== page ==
Written by: Loveloth
How does a band evoke the feelings of melancholy? The approach varies from genre to genre, but using the minor scale is a definite foundation. After that anything is game, and as a result, any sadboi--like yours truly--has a plethora of options to choose from. The most extreme examples are the DSBM and adjacent black metal genres. There, melancholy manifests through anguish and despair. Tremolo picking, shrieks and blast beats reign as lords, whereas on the opposite side of the spectrum, such as on the notorious pop ballads, we've got clean vocals covered by electronic-based instrumentation with slower paced beats.
I personally don't have any emotional responses when I hear most of that type of stuff due to how they're manufactured and how much they rely on cheap motifs. I realized this when I was a wee lad and as time went on, I searched far and wide for music to comfort, help me contemplate, and of course cope with any hardships I came across. At one point in time, I found myself listening to “Lethean” by Katatonia via a great YouTube recommendation, remember those? I was stunned with its energy and heaviness, and by the time Jonas Renkse's vocals kicked in, I was hooked. To this very day, Dead End Kings remains my favorite album by them and I would honestly put Katatonia right next to Opeth and that dude Devon Townsent as my go-to sadboi band.
In 2016 Katatonia released the superb The Fall Of Hearts, which marked yet another stylistic shift, the second biggest after ditching their death-doom sound of olde. Here, they explored more folky territories and with the metal elements taking a step back in place of lengthier compositions, The Fall Of Hearts ended up being their most experimental record yet. I loved it. The following year, out of nowhere, the band announced they would be taking a short-term hiatus in order to recuperate. The wait was over this January when they released “Lacquer” and announced City Burials, their eleventh record and the one I shall be taking a look at today.
It's important to note the band went through another line-up change. This time, it was the inclusion of Roger Öjersson, who contributed with a few guitar solos in their previous release. More importantly, every song here was written by Renkse and because of this, he focused on his vocals like never before and the results are wonderful. I never minded him inhabiting his usual range, due to unique and amazing tone and how he is able to convey the darkness Katatonia are renowned for. So: imagine my surprise to see him exit his comfort zone and play with layering as well as going for those highs.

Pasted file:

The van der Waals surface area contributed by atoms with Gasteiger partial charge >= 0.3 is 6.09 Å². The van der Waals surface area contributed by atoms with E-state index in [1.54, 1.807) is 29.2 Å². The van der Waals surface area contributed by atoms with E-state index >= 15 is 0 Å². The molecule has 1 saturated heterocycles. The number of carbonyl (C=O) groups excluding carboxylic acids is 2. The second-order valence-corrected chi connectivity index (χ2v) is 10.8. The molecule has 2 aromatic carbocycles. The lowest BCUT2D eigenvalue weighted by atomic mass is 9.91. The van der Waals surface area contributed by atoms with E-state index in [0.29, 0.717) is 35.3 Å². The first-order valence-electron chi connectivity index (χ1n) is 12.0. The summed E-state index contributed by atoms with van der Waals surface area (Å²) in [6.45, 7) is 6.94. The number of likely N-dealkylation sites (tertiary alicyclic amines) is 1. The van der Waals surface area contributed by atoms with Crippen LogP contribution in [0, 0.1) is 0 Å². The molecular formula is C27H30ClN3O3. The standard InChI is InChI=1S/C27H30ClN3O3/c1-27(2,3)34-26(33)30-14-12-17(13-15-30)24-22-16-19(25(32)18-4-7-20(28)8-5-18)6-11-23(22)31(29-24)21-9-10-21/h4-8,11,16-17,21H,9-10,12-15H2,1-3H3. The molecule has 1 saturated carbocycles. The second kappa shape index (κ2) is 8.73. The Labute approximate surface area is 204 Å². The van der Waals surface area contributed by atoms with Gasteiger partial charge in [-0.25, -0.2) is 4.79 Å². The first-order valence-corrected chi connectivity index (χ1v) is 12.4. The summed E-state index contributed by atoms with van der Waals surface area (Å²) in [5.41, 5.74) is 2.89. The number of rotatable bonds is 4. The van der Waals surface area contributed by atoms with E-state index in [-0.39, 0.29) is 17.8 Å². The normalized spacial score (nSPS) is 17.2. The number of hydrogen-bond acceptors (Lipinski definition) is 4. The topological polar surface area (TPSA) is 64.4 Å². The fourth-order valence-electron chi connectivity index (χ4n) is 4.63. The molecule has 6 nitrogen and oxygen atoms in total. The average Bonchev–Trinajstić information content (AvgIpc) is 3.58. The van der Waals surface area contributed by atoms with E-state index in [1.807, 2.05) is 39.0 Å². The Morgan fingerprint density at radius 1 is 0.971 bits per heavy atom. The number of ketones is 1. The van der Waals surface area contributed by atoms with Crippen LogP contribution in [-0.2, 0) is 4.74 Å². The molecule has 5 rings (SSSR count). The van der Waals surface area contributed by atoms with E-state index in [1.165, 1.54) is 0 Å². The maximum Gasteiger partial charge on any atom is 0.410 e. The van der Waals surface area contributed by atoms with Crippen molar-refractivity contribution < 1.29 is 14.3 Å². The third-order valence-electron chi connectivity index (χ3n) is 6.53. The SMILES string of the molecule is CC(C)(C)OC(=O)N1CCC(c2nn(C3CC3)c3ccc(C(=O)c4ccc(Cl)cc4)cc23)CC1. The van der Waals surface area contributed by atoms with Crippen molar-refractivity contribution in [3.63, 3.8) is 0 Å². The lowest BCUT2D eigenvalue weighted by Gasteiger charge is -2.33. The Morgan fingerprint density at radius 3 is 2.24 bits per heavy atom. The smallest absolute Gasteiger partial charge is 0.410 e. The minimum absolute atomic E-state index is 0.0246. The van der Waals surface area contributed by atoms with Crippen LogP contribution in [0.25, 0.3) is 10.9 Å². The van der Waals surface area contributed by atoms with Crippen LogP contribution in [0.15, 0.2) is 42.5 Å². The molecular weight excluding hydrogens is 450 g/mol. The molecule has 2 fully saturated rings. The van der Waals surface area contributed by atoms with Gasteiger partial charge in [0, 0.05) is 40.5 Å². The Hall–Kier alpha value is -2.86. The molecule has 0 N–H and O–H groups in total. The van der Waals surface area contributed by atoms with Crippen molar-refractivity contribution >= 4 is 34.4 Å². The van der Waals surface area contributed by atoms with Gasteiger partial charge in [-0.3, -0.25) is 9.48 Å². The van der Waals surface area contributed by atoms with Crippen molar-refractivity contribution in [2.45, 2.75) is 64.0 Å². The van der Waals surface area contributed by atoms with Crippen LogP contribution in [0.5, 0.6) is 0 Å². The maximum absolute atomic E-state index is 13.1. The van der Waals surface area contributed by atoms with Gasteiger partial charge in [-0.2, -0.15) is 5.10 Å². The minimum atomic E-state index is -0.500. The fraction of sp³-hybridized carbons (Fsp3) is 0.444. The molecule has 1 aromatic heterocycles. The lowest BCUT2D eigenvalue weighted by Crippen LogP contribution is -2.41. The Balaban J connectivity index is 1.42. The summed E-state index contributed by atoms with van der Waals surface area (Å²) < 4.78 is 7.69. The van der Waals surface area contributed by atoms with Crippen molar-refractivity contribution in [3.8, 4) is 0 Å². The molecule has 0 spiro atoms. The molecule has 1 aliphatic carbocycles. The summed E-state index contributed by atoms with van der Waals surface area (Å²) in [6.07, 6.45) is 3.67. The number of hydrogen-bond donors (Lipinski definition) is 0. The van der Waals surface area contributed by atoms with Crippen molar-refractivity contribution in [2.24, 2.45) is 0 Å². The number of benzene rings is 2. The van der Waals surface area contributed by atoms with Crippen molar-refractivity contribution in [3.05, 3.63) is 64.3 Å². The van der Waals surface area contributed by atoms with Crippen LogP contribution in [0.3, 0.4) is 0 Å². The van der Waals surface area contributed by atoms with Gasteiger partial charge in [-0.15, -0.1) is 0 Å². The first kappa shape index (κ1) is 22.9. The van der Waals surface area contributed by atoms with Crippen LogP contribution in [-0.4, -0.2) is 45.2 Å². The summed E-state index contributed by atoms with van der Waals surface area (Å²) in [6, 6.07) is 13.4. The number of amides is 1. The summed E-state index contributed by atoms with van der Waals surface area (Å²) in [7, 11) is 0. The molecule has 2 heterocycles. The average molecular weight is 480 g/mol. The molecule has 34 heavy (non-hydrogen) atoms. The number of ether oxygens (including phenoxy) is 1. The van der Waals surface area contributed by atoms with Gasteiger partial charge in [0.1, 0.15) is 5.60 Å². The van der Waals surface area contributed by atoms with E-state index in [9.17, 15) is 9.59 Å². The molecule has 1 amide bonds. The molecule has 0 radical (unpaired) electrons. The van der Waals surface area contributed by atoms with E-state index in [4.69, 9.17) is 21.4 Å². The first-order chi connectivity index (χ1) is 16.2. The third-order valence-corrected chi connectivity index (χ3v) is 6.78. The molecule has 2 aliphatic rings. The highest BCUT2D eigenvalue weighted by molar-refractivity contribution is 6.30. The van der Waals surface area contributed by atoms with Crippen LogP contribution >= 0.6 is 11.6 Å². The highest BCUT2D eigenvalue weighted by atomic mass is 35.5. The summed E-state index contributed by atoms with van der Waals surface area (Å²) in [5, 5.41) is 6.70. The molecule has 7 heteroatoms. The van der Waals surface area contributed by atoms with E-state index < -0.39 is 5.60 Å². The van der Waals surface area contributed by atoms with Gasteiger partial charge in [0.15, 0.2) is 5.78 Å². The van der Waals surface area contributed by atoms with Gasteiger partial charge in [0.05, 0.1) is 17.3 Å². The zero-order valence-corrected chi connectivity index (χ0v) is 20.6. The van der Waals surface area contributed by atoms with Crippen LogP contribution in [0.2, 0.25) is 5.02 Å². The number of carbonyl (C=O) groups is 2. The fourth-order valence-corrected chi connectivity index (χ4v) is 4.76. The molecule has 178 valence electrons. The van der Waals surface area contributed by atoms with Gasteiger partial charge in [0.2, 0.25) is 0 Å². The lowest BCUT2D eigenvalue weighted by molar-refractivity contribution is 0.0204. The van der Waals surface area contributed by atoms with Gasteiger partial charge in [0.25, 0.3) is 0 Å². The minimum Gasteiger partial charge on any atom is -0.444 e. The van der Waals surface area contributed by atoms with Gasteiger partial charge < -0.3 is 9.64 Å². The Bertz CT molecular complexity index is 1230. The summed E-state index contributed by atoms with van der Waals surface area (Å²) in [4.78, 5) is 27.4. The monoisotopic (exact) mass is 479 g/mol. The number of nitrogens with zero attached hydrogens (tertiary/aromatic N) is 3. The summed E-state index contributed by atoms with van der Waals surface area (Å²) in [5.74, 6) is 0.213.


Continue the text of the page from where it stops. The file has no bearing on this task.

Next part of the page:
First single “Lacquer” is a superb example of this. Here we see the band exploring electronic and minimalistic elements like never before. Honestly, this song has more in common with Ólafur Arnalds than anything, and I am all over that. Wouldn't mind a full record in that style. The opener “Hearts Set To Divide” is a whole 'nother story. While initially calm, Katatonia do the classic Katatonia thing and lull us in a false sense of security with a long build up, but before you know it we're met with a metallic attack akin to Night Is The New Day or even Dead End Kings. Yet here the guitars flow more freely and play off one another in such an engaging way. The guitar work by Nyström and Öjersson in general is definitely worthy of praise, and with tracks like the ominous “Rein,” unpredictable and proggy “City Glaciers,” or blunt and “Behind The Blood,” this duo are a big reason why the band sounds so reinvigorated. Of course, the other members are far from slackers--quite the opposite, as both bassist Sandin and drummer Moilanen add their flair and are generally a really good rhythm section. They show restraint and force when needed and I was especially fond of the more proggier moments like that mid section in “Flicker.”
With all this said, I do have a few issues with the record. It mostly comes down to its uneven nature and how certain tracks flow into one another and end up being forgettable, and you inevitably notice this upon revisits. Both the aforementioned “City Glaciers” and “Neon Epitaph” start the same way with highly-percussive intros and similar vocal lines. The former is much more adventurous yet I still can't shake the Tool-like feeling both so clearly share. “Winter Of Our Passing” is simply not as memorable and I didn't find “Vanishers” that impressive despite leaning into the more minimalist territory I praised “Lacquer” for. Plus, the clumsy flow of the track list evoked a feeling the record was longer than it actually was and it's a shame considering how strongly the album starts and ends.
Still, City Burials has, in the words of the shill-institution known as IGN, a little something for everyone. While it doesn't top Fall Of Hearts, I am still more than happy to have my sadboi legends back and continuing to try new things out. I can only speculate how their next record will sound but this is a pretty good indicator of times to come. Katatonia are back baby!
Katatonia - City Burials was released April 24th, 2020 from Peaceville Records
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We provide thoughtful reviews of music that is heavy, gloomy...and loud enough to wake us from slumber. Written by a highfalutin peasantry!